Province pays $3M to give Bedford House a permanent home
Supportive housing for parolees aims to cut risk of reoffending
The province is spending $3 million to build a new halfway house for former prisoners in Calgary, which will be run by the John Howard Society.
The brand new facility, called Bedford House, will be built in Manchester, a light industrial park just east of Macleod Trail at Builders Road S.E.
"Everyone deserves a safe place to live, with access to the supports they need to thrive in their community — that includes individuals trying to rebuild their lives," said Human Services Minister Irfan Sabir.
"To do this, these individuals must have access to a place to call home... This helps reduce the risk of homelessness and re-offending," he added.
The facility has been operating out of a temporary location in Forest Lawn. It was forced to move from its original location in Victoria Park, when the property was expropriated for expansion of the Calgary Stampede grounds.
The new facility will provide short-term supportive housing for 32 men, said Marjorie Hunchak, chair of the board of the Calgary John Howard Society.
"Providing support and transitional housing to individuals being released into the community increases their likelihood of success and can break the cycle of poverty, homelessness and crime," Hunchak said.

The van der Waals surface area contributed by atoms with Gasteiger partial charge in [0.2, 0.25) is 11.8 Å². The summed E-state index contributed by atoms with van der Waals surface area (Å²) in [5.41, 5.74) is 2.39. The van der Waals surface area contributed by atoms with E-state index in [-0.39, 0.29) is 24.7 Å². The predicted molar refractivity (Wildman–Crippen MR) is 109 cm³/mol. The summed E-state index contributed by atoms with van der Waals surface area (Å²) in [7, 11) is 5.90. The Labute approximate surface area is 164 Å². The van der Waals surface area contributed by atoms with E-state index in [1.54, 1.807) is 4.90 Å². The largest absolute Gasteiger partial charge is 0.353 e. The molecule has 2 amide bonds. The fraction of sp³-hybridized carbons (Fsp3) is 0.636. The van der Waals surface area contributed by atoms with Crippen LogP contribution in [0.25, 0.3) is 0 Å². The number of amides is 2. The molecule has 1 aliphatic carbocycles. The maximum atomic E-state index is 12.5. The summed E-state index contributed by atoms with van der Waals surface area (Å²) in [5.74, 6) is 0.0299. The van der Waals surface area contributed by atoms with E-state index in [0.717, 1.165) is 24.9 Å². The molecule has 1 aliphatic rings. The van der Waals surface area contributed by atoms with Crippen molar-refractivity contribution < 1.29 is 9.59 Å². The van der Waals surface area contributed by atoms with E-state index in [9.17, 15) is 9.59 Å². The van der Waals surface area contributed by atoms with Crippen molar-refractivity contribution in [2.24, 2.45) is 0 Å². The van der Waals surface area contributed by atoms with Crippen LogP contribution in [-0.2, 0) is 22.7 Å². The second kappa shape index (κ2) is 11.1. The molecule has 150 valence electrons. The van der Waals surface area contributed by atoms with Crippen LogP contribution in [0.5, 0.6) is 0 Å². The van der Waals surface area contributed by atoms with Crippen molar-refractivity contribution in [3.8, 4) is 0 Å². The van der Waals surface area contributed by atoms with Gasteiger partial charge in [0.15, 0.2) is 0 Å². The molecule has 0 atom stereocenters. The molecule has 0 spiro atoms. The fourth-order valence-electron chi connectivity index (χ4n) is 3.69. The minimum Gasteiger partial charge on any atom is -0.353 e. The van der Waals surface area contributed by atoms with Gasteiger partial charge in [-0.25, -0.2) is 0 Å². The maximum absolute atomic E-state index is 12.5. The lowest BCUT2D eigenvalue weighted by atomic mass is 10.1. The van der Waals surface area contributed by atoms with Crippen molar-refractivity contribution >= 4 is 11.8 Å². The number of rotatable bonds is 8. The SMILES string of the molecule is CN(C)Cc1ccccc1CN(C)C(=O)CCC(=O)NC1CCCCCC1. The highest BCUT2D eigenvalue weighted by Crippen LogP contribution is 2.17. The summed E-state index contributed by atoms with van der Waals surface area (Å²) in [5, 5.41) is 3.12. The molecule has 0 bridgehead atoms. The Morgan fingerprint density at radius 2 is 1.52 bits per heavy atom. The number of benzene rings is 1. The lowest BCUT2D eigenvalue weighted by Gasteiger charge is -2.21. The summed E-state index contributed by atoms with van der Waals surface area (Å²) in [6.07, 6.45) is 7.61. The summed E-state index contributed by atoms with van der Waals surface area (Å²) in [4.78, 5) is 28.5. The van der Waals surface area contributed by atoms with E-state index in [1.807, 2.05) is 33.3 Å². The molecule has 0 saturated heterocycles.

According to a recent study by the Calgary Homeless Foundation, with housing in place with supports, there is a 50 per cent decrease in emergency room visits, a 63 per cent decrease in police interactions, and a 96 per cent drop in incarceration.
That results in an estimated saving of $34,000 per homeless person per year in Alberta, according to Craig Hill of Resolve, an umbrella group of nine Calgary agencies that is also contributing to the cost of the new facility.
Trevor Daroux, Deputy Chief of the Calgary Police Service, said the program not only restores lives, but helps make communities safer.
"Bedford House provides support, it provides hope, and it provides opportunity. It breaks that perpetual cycle and allows for a transition away from a life of crime."
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With files from the CBC's Evelyne Asselin